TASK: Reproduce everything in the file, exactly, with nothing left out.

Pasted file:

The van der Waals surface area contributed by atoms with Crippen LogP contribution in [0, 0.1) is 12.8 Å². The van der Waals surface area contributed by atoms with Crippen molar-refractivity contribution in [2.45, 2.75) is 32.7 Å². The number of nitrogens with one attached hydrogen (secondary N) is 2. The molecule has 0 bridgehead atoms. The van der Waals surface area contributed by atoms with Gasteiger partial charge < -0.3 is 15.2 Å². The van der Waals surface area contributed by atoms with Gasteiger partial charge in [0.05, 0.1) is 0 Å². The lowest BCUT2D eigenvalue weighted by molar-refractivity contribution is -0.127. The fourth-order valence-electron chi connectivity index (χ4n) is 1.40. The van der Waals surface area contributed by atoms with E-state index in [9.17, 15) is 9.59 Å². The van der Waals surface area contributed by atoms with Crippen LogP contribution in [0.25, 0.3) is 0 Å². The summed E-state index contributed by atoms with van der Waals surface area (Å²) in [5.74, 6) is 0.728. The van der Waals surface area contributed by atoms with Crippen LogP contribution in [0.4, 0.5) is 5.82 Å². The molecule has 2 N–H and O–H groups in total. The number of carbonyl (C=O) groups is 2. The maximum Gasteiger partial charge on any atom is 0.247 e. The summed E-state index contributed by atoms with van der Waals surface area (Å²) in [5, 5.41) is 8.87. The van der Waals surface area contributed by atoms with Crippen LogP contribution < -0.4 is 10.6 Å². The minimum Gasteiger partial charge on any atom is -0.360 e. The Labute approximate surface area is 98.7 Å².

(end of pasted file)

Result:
The van der Waals surface area contributed by atoms with Crippen LogP contribution in [0, 0.1) is 12.8 Å². The van der Waals surface area contributed by atoms with Crippen molar-refractivity contribution in [2.45, 2.75) is 32.7 Å². The number of nitrogens with one attached hydrogen (secondary N) is 2. The molecule has 0 bridgehead atoms. The van der Waals surface area contributed by atoms with Gasteiger partial charge < -0.3 is 15.2 Å². The van der Waals surface area contributed by atoms with Gasteiger partial charge in [0.05, 0.1) is 0 Å². The lowest BCUT2D eigenvalue weighted by molar-refractivity contribution is -0.127. The fourth-order valence-electron chi connectivity index (χ4n) is 1.40. The van der Waals surface area contributed by atoms with E-state index in [9.17, 15) is 9.59 Å². The van der Waals surface area contributed by atoms with Crippen LogP contribution in [0.25, 0.3) is 0 Å². The summed E-state index contributed by atoms with van der Waals surface area (Å²) in [5.74, 6) is 0.728. The van der Waals surface area contributed by atoms with Crippen LogP contribution in [0.4, 0.5) is 5.82 Å². The molecule has 2 N–H and O–H groups in total. The number of carbonyl (C=O) groups is 2. The maximum Gasteiger partial charge on any atom is 0.247 e. The summed E-state index contributed by atoms with van der Waals surface area (Å²) in [5, 5.41) is 8.87. The van der Waals surface area contributed by atoms with Crippen LogP contribution < -0.4 is 10.6 Å². The minimum Gasteiger partial charge on any atom is -0.360 e. The Labute approximate surface area is 98.7 Å².